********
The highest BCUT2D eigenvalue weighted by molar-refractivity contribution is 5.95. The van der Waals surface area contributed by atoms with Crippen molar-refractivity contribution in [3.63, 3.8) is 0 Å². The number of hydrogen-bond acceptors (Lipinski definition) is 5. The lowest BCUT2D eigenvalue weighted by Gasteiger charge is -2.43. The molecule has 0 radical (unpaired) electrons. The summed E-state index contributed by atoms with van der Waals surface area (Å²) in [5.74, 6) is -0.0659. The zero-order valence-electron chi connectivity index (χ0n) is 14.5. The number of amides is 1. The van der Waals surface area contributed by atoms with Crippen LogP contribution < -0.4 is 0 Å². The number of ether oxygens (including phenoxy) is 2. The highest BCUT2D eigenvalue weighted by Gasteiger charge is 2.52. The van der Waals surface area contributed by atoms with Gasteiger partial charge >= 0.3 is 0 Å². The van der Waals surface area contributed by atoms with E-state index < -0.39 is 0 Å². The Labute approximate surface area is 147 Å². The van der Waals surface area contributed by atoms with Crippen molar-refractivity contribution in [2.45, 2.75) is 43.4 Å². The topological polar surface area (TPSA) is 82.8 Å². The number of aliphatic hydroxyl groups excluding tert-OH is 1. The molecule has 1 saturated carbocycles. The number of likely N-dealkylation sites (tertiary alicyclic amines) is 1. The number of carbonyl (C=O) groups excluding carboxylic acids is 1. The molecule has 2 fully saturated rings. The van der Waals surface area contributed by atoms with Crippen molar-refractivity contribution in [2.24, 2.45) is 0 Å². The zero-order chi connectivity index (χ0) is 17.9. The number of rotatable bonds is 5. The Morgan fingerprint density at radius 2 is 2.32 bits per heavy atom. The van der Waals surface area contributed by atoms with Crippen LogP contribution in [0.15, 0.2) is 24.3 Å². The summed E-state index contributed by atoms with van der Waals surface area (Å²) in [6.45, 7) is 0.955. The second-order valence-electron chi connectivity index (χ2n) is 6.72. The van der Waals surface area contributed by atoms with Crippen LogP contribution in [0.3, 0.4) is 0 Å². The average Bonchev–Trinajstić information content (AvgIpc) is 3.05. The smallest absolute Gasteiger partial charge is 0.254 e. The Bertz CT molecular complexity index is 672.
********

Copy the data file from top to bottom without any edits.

The highest BCUT2D eigenvalue weighted by molar-refractivity contribution is 5.95. The van der Waals surface area contributed by atoms with Crippen molar-refractivity contribution in [3.63, 3.8) is 0 Å². The number of hydrogen-bond acceptors (Lipinski definition) is 5. The lowest BCUT2D eigenvalue weighted by Gasteiger charge is -2.43. The molecule has 0 radical (unpaired) electrons. The summed E-state index contributed by atoms with van der Waals surface area (Å²) in [5.74, 6) is -0.0659. The zero-order valence-electron chi connectivity index (χ0n) is 14.5. The number of amides is 1. The van der Waals surface area contributed by atoms with Crippen LogP contribution < -0.4 is 0 Å². The number of ether oxygens (including phenoxy) is 2. The highest BCUT2D eigenvalue weighted by Gasteiger charge is 2.52. The van der Waals surface area contributed by atoms with Gasteiger partial charge >= 0.3 is 0 Å². The van der Waals surface area contributed by atoms with E-state index < -0.39 is 0 Å². The Labute approximate surface area is 147 Å². The van der Waals surface area contributed by atoms with Crippen molar-refractivity contribution in [2.45, 2.75) is 43.4 Å². The topological polar surface area (TPSA) is 82.8 Å². The number of aliphatic hydroxyl groups excluding tert-OH is 1. The molecule has 1 saturated carbocycles. The number of likely N-dealkylation sites (tertiary alicyclic amines) is 1. The number of carbonyl (C=O) groups excluding carboxylic acids is 1. The molecule has 2 fully saturated rings. The van der Waals surface area contributed by atoms with Crippen molar-refractivity contribution in [2.24, 2.45) is 0 Å². The zero-order chi connectivity index (χ0) is 17.9. The number of rotatable bonds is 5. The Morgan fingerprint density at radius 2 is 2.32 bits per heavy atom. The van der Waals surface area contributed by atoms with Crippen LogP contribution in [0.15, 0.2) is 24.3 Å². The summed E-state index contributed by atoms with van der Waals surface area (Å²) in [6.45, 7) is 0.955. The second-order valence-electron chi connectivity index (χ2n) is 6.72. The van der Waals surface area contributed by atoms with Crippen LogP contribution in [0.3, 0.4) is 0 Å². The average Bonchev–Trinajstić information content (AvgIpc) is 3.05. The smallest absolute Gasteiger partial charge is 0.254 e. The Bertz CT molecular complexity index is 672.